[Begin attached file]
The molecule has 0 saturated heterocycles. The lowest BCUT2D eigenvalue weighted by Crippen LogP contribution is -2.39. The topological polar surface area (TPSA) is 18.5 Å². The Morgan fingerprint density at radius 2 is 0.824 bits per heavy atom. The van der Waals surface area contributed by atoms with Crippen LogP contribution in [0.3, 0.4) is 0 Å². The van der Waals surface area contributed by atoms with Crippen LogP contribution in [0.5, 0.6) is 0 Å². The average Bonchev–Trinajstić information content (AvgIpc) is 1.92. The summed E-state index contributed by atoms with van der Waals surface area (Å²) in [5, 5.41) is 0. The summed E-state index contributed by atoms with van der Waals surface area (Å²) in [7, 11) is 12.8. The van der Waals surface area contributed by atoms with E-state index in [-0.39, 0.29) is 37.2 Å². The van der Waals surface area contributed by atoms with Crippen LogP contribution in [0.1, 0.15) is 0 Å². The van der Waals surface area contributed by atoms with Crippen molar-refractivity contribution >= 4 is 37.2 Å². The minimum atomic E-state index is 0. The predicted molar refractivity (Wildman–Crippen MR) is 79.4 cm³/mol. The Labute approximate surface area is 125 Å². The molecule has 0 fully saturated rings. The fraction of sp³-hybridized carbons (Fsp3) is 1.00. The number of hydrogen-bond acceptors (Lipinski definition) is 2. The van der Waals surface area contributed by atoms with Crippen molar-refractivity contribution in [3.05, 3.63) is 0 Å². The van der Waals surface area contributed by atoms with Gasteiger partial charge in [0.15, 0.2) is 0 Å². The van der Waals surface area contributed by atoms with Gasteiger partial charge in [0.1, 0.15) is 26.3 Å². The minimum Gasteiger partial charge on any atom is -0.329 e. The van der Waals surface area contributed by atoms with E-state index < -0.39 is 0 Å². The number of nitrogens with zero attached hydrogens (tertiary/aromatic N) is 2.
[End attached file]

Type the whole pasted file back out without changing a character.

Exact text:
The molecule has 0 saturated heterocycles. The lowest BCUT2D eigenvalue weighted by Crippen LogP contribution is -2.39. The topological polar surface area (TPSA) is 18.5 Å². The Morgan fingerprint density at radius 2 is 0.824 bits per heavy atom. The van der Waals surface area contributed by atoms with Crippen LogP contribution in [0.3, 0.4) is 0 Å². The van der Waals surface area contributed by atoms with Crippen LogP contribution in [0.5, 0.6) is 0 Å². The average Bonchev–Trinajstić information content (AvgIpc) is 1.92. The summed E-state index contributed by atoms with van der Waals surface area (Å²) in [5, 5.41) is 0. The summed E-state index contributed by atoms with van der Waals surface area (Å²) in [7, 11) is 12.8. The van der Waals surface area contributed by atoms with E-state index in [-0.39, 0.29) is 37.2 Å². The van der Waals surface area contributed by atoms with Crippen LogP contribution in [0.1, 0.15) is 0 Å². The van der Waals surface area contributed by atoms with Crippen molar-refractivity contribution >= 4 is 37.2 Å². The minimum atomic E-state index is 0. The predicted molar refractivity (Wildman–Crippen MR) is 79.4 cm³/mol. The Labute approximate surface area is 125 Å². The molecule has 0 fully saturated rings. The fraction of sp³-hybridized carbons (Fsp3) is 1.00. The number of hydrogen-bond acceptors (Lipinski definition) is 2. The van der Waals surface area contributed by atoms with Crippen molar-refractivity contribution in [3.05, 3.63) is 0 Å². The van der Waals surface area contributed by atoms with Gasteiger partial charge in [0.15, 0.2) is 0 Å². The van der Waals surface area contributed by atoms with Gasteiger partial charge in [0.1, 0.15) is 26.3 Å². The minimum Gasteiger partial charge on any atom is -0.329 e. The van der Waals surface area contributed by atoms with E-state index < -0.39 is 0 Å². The number of nitrogens with zero attached hydrogens (tertiary/aromatic N) is 2.